Robinhood CEO Vladimir Tenev said in prepared testimony that "any allegation" that his trading app sought to help hedge funds by limiting trades on certain volatile stocks last month "is absolutely false."
The CEO is scheduled to appear before the House Financial Services Committee at noon ET on Thursday following an unexpected surge in trading volume of shares of GameStop, AMC Entertainment, Bed Bath & Beyond, BlackBerry and other securities in late January.
|AMC||AMC ENTERTAINMENT HOLDINGS INC||8.93||-0.25||-2.72%|
|BBBY||BED BATH & BEYOND, INC.||27.73||-0.13||-0.47%|
Retail investors, spurred by the online Reddit forum WallStreetBets, started piling into the securities during the week of Jan. 25, causing online brokerage platforms and apps like Robinhood and Interactive Brokers to limit trading on certain stocks, which prompted outrage among some investors who accused the platform of siding with hedge funds.
"I look forward to addressing those issues today, but I want to be clear at the outset: any allegation that Robinhood acted to help hedge funds or other special interests to the detriment of our customers is absolutely false and market-distorting rhetoric," Tenev said in his written testimony.
He added that Robinhood's customers are the company's "top priority, particularly the millions of small investors who use our platform every day to invest for their future."
Robinhood is popular for its easy interface, designed to help new investors better their understanding of the stock market.
Tenev went on to explain the company's decision to limit trading on certain securities in his testimony, saying the move was necessary under clearinghouse deposit requirements that Robinhood pays to "support customer trading" on the platform.
"We have since taken steps to raise $3.4 billion in additional capital to allow our customers to resume normal trading across Robinhood's platform, including trading in the stocks we restricted on January 28," he wrote.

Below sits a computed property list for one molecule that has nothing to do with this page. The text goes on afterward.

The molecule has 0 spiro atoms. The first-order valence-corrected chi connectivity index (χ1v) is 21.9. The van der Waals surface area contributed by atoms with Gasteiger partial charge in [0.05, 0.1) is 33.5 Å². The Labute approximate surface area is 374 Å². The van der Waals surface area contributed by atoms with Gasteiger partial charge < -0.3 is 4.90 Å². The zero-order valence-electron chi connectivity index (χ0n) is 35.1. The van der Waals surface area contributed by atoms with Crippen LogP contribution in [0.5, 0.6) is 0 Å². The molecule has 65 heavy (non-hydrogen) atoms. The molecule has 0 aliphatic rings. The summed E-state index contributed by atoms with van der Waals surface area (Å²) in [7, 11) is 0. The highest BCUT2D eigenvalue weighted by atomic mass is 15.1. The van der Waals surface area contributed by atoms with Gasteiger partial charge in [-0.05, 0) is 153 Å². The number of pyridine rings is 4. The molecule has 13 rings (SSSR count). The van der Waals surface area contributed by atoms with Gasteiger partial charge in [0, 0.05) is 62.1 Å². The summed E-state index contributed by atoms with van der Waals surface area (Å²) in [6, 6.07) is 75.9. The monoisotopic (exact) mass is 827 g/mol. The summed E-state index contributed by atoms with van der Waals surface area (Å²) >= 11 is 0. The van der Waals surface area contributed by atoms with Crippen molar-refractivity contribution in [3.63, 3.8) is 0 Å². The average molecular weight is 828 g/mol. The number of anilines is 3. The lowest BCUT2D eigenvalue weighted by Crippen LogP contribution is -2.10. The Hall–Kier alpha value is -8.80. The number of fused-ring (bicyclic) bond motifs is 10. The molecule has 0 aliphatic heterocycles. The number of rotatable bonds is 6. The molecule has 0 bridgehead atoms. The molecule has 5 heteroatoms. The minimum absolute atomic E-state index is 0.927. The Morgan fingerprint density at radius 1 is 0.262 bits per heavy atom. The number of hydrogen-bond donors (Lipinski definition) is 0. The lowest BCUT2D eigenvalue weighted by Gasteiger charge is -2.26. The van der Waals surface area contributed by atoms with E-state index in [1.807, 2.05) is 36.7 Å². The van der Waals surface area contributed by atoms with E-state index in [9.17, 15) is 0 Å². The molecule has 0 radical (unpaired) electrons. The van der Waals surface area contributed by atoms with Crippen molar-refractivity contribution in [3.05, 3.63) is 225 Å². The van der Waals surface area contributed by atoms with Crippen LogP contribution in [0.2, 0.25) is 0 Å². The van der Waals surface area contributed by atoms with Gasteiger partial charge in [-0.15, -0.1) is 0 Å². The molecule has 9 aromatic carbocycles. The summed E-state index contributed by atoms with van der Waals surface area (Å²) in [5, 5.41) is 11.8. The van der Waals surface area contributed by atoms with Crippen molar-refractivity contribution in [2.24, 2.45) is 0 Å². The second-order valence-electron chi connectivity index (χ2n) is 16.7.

The Robinhood co-founder also called for industry changes to phase out two-day trading settlements under SEC Rule 15c6-1(a), "which prohibits broker-dealers from effecting the purchase or sale of a security later than the second business day after the execution of the trade," and "settle trades in real-time" instead.
"Doing so would greatly mitigate the risk that such processing poses," he said. "Indeed, [real-time] settlement would have allowed Robinhood Securities to better react to periods of increased volatility in the markets without restricting the purchasing of securities."
Sen. Elizabeth Warren, D-Mass., released a response from Robinhood, dated Feb. 12, after she requested more information in a letter on why it abruptly restricted trading last month in some of the most heavily shorted stocks jolting the retail and Reddit investor community.
"Robinhood's response to my letter reveals that the company did not have enough cash on hand to manage a surge in trading and buried important information about consumers' rights," Warren said in a statement.
"Robinhood promised to democratize trading, but hid information about its prerogative to change the rules by cutting off trades without notice -- and about customers' inability to access the courts if they believe they've been cheated -- behind dozens of pages of legalese," she said.
Specifically, Warren criticized the firm’s arbitration process, detailed in the fine print of its customer agreement.
While the firm noted its agreement is "consistent with [Financial Industry Regulatory Authority] regulations," it did signal it was open to a change. Robinhood "is open to reviewing its use of arbitration and will continue to be guided by what is in its customers’ best interests with respect to resolving customer complaints" the letter stated.
Robinhood is facing legal action from customers stemming from the decision which prevented customers from accessing their accounts.
FOX Business' Suzanne O'Halloran contributed to this report.